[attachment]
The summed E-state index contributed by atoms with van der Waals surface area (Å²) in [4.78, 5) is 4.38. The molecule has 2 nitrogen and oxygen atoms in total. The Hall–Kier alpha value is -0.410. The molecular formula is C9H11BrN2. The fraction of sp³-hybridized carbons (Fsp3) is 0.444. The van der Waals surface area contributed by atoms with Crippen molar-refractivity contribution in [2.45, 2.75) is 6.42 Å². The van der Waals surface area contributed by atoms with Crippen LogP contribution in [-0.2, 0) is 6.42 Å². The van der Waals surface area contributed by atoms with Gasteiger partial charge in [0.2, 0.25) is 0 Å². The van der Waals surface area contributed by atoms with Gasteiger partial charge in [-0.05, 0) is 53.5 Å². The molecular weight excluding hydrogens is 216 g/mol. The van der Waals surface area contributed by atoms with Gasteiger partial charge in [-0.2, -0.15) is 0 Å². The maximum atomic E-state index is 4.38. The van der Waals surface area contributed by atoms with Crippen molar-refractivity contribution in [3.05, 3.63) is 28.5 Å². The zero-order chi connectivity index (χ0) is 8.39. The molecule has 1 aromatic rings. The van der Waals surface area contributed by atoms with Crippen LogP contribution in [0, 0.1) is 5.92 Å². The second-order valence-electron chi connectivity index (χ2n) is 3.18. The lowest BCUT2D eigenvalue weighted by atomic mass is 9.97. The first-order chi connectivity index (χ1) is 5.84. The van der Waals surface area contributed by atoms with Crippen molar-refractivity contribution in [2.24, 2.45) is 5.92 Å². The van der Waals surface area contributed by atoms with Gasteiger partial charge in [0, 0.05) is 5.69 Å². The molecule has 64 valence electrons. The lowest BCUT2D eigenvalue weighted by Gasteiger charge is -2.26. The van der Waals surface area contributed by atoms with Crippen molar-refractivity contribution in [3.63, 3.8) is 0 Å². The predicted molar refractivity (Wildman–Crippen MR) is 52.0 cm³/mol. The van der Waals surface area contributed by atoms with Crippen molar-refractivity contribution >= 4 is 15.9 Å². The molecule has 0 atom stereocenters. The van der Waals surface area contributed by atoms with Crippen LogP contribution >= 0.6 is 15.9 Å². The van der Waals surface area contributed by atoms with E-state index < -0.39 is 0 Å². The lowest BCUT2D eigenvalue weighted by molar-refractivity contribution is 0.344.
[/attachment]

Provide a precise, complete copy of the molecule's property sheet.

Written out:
The summed E-state index contributed by atoms with van der Waals surface area (Å²) in [4.78, 5) is 4.38. The molecule has 2 nitrogen and oxygen atoms in total. The Hall–Kier alpha value is -0.410. The molecular formula is C9H11BrN2. The fraction of sp³-hybridized carbons (Fsp3) is 0.444. The van der Waals surface area contributed by atoms with Crippen molar-refractivity contribution in [2.45, 2.75) is 6.42 Å². The van der Waals surface area contributed by atoms with Crippen LogP contribution in [-0.2, 0) is 6.42 Å². The van der Waals surface area contributed by atoms with Gasteiger partial charge in [0.2, 0.25) is 0 Å². The van der Waals surface area contributed by atoms with Gasteiger partial charge in [-0.05, 0) is 53.5 Å². The molecular weight excluding hydrogens is 216 g/mol. The van der Waals surface area contributed by atoms with Gasteiger partial charge in [-0.2, -0.15) is 0 Å². The maximum atomic E-state index is 4.38. The van der Waals surface area contributed by atoms with Crippen molar-refractivity contribution in [3.05, 3.63) is 28.5 Å². The zero-order chi connectivity index (χ0) is 8.39. The molecule has 1 aromatic rings. The van der Waals surface area contributed by atoms with Crippen LogP contribution in [0, 0.1) is 5.92 Å². The second-order valence-electron chi connectivity index (χ2n) is 3.18. The lowest BCUT2D eigenvalue weighted by atomic mass is 9.97. The first-order chi connectivity index (χ1) is 5.84. The van der Waals surface area contributed by atoms with Crippen molar-refractivity contribution in [2.24, 2.45) is 5.92 Å². The van der Waals surface area contributed by atoms with Gasteiger partial charge in [0, 0.05) is 5.69 Å². The molecule has 64 valence electrons. The lowest BCUT2D eigenvalue weighted by Gasteiger charge is -2.26. The van der Waals surface area contributed by atoms with Crippen molar-refractivity contribution in [3.63, 3.8) is 0 Å². The predicted molar refractivity (Wildman–Crippen MR) is 52.0 cm³/mol. The van der Waals surface area contributed by atoms with Crippen molar-refractivity contribution >= 4 is 15.9 Å². The molecule has 0 atom stereocenters. The van der Waals surface area contributed by atoms with Crippen LogP contribution >= 0.6 is 15.9 Å². The van der Waals surface area contributed by atoms with E-state index < -0.39 is 0 Å². The lowest BCUT2D eigenvalue weighted by molar-refractivity contribution is 0.344.